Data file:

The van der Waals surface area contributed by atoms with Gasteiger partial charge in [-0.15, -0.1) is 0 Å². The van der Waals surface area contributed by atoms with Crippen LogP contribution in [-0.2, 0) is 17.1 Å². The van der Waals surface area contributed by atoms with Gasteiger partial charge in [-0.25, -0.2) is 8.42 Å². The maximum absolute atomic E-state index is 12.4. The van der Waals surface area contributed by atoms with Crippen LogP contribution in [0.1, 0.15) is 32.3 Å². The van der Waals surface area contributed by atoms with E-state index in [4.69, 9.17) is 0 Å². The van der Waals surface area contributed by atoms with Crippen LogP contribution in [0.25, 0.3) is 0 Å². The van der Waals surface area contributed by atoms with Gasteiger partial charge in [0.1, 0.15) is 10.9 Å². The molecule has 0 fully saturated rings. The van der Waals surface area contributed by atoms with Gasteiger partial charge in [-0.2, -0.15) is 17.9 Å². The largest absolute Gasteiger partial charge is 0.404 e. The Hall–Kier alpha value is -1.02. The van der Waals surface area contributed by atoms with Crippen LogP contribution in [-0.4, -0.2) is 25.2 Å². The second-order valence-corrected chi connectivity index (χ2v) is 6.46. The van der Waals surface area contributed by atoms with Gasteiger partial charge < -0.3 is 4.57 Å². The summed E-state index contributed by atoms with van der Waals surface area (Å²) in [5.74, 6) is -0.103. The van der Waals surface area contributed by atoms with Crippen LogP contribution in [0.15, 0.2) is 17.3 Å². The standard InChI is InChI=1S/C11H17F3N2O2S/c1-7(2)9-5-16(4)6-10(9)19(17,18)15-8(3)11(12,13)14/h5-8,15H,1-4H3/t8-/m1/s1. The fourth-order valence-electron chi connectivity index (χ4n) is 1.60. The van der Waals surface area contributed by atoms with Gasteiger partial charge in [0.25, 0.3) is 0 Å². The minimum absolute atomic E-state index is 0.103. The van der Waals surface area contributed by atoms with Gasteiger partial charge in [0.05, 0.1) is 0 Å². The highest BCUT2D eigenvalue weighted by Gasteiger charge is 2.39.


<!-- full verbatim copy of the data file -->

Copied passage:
The van der Waals surface area contributed by atoms with Gasteiger partial charge in [-0.15, -0.1) is 0 Å². The van der Waals surface area contributed by atoms with Crippen LogP contribution in [-0.2, 0) is 17.1 Å². The van der Waals surface area contributed by atoms with Gasteiger partial charge in [-0.25, -0.2) is 8.42 Å². The maximum absolute atomic E-state index is 12.4. The van der Waals surface area contributed by atoms with Crippen LogP contribution in [0.1, 0.15) is 32.3 Å². The van der Waals surface area contributed by atoms with E-state index in [4.69, 9.17) is 0 Å². The van der Waals surface area contributed by atoms with Crippen LogP contribution in [0.25, 0.3) is 0 Å². The van der Waals surface area contributed by atoms with Gasteiger partial charge in [0.1, 0.15) is 10.9 Å². The molecule has 0 fully saturated rings. The van der Waals surface area contributed by atoms with Gasteiger partial charge in [-0.2, -0.15) is 17.9 Å². The largest absolute Gasteiger partial charge is 0.404 e. The Hall–Kier alpha value is -1.02. The van der Waals surface area contributed by atoms with Crippen LogP contribution in [-0.4, -0.2) is 25.2 Å². The second-order valence-corrected chi connectivity index (χ2v) is 6.46. The van der Waals surface area contributed by atoms with Gasteiger partial charge < -0.3 is 4.57 Å². The summed E-state index contributed by atoms with van der Waals surface area (Å²) in [5.74, 6) is -0.103. The van der Waals surface area contributed by atoms with Crippen LogP contribution in [0.15, 0.2) is 17.3 Å². The standard InChI is InChI=1S/C11H17F3N2O2S/c1-7(2)9-5-16(4)6-10(9)19(17,18)15-8(3)11(12,13)14/h5-8,15H,1-4H3/t8-/m1/s1. The fourth-order valence-electron chi connectivity index (χ4n) is 1.60. The van der Waals surface area contributed by atoms with Gasteiger partial charge in [0.25, 0.3) is 0 Å². The minimum absolute atomic E-state index is 0.103. The van der Waals surface area contributed by atoms with Gasteiger partial charge in [0.05, 0.1) is 0 Å². The highest BCUT2D eigenvalue weighted by Gasteiger charge is 2.39.